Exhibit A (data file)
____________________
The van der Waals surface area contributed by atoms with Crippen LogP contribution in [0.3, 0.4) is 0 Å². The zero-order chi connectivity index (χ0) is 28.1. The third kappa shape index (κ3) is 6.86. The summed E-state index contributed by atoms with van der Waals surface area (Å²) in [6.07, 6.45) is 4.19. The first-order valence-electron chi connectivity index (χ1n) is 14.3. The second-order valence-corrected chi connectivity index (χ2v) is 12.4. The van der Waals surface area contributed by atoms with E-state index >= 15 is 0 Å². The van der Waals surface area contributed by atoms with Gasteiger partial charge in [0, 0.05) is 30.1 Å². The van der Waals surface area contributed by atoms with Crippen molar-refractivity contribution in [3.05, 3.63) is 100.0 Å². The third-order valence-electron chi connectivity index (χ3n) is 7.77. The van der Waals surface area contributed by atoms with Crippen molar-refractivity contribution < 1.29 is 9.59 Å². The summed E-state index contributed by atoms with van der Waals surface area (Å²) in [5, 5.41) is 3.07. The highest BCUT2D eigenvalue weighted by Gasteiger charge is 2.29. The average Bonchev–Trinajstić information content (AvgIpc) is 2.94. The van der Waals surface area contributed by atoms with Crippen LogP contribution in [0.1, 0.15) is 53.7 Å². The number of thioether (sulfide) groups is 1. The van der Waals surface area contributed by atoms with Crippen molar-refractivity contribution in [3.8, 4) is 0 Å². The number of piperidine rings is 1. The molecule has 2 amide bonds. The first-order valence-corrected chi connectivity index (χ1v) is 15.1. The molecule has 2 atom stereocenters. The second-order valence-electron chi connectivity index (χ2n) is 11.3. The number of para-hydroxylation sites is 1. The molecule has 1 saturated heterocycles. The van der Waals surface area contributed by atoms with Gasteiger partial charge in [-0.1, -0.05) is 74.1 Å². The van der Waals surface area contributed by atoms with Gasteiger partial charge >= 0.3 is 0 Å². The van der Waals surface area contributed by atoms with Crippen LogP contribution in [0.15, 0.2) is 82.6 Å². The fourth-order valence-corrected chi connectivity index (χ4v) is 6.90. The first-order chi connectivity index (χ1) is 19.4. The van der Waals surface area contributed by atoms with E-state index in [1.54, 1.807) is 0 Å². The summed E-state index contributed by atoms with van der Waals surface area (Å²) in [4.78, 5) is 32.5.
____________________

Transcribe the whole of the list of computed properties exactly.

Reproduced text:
The van der Waals surface area contributed by atoms with Crippen LogP contribution in [0.3, 0.4) is 0 Å². The zero-order chi connectivity index (χ0) is 28.1. The third kappa shape index (κ3) is 6.86. The summed E-state index contributed by atoms with van der Waals surface area (Å²) in [6.07, 6.45) is 4.19. The first-order valence-electron chi connectivity index (χ1n) is 14.3. The second-order valence-corrected chi connectivity index (χ2v) is 12.4. The van der Waals surface area contributed by atoms with E-state index >= 15 is 0 Å². The van der Waals surface area contributed by atoms with Gasteiger partial charge in [0, 0.05) is 30.1 Å². The van der Waals surface area contributed by atoms with Crippen molar-refractivity contribution in [3.05, 3.63) is 100.0 Å². The third-order valence-electron chi connectivity index (χ3n) is 7.77. The van der Waals surface area contributed by atoms with Crippen molar-refractivity contribution < 1.29 is 9.59 Å². The summed E-state index contributed by atoms with van der Waals surface area (Å²) in [5, 5.41) is 3.07. The highest BCUT2D eigenvalue weighted by Gasteiger charge is 2.29. The average Bonchev–Trinajstić information content (AvgIpc) is 2.94. The van der Waals surface area contributed by atoms with Crippen LogP contribution in [0.1, 0.15) is 53.7 Å². The number of thioether (sulfide) groups is 1. The van der Waals surface area contributed by atoms with Crippen molar-refractivity contribution in [3.8, 4) is 0 Å². The number of piperidine rings is 1. The molecule has 2 amide bonds. The first-order valence-corrected chi connectivity index (χ1v) is 15.1. The molecule has 2 atom stereocenters. The second-order valence-electron chi connectivity index (χ2n) is 11.3. The number of para-hydroxylation sites is 1. The molecule has 1 saturated heterocycles. The van der Waals surface area contributed by atoms with Gasteiger partial charge in [-0.1, -0.05) is 74.1 Å². The van der Waals surface area contributed by atoms with Gasteiger partial charge >= 0.3 is 0 Å². The van der Waals surface area contributed by atoms with Crippen LogP contribution in [0.15, 0.2) is 82.6 Å². The fourth-order valence-corrected chi connectivity index (χ4v) is 6.90. The first-order chi connectivity index (χ1) is 19.4. The van der Waals surface area contributed by atoms with E-state index in [1.54, 1.807) is 0 Å². The summed E-state index contributed by atoms with van der Waals surface area (Å²) in [4.78, 5) is 32.5.